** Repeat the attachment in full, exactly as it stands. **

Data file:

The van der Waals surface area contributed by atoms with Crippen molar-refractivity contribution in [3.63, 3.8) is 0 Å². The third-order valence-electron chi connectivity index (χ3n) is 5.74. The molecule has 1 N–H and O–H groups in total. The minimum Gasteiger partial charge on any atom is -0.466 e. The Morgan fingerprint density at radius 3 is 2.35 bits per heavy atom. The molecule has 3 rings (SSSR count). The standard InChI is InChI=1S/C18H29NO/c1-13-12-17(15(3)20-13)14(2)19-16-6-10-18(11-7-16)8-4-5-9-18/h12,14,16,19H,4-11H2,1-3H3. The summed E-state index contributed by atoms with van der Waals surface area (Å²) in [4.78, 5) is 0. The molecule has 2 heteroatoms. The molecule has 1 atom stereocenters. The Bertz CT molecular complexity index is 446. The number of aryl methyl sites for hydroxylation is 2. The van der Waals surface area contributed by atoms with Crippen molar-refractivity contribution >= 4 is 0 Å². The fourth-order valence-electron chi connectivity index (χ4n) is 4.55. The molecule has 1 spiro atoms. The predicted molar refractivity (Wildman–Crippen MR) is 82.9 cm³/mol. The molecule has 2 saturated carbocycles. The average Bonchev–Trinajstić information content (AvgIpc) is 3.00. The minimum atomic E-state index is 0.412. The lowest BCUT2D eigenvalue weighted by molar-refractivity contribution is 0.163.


The van der Waals surface area contributed by atoms with Crippen molar-refractivity contribution in [3.63, 3.8) is 0 Å². The third-order valence-electron chi connectivity index (χ3n) is 5.74. The molecule has 1 N–H and O–H groups in total. The minimum Gasteiger partial charge on any atom is -0.466 e. The Morgan fingerprint density at radius 3 is 2.35 bits per heavy atom. The molecule has 3 rings (SSSR count). The standard InChI is InChI=1S/C18H29NO/c1-13-12-17(15(3)20-13)14(2)19-16-6-10-18(11-7-16)8-4-5-9-18/h12,14,16,19H,4-11H2,1-3H3. The summed E-state index contributed by atoms with van der Waals surface area (Å²) in [4.78, 5) is 0. The molecule has 2 heteroatoms. The molecule has 1 atom stereocenters. The Bertz CT molecular complexity index is 446. The number of aryl methyl sites for hydroxylation is 2. The van der Waals surface area contributed by atoms with Crippen molar-refractivity contribution >= 4 is 0 Å². The fourth-order valence-electron chi connectivity index (χ4n) is 4.55. The molecule has 1 spiro atoms. The predicted molar refractivity (Wildman–Crippen MR) is 82.9 cm³/mol. The molecule has 2 saturated carbocycles. The average Bonchev–Trinajstić information content (AvgIpc) is 3.00. The minimum atomic E-state index is 0.412. The lowest BCUT2D eigenvalue weighted by molar-refractivity contribution is 0.163.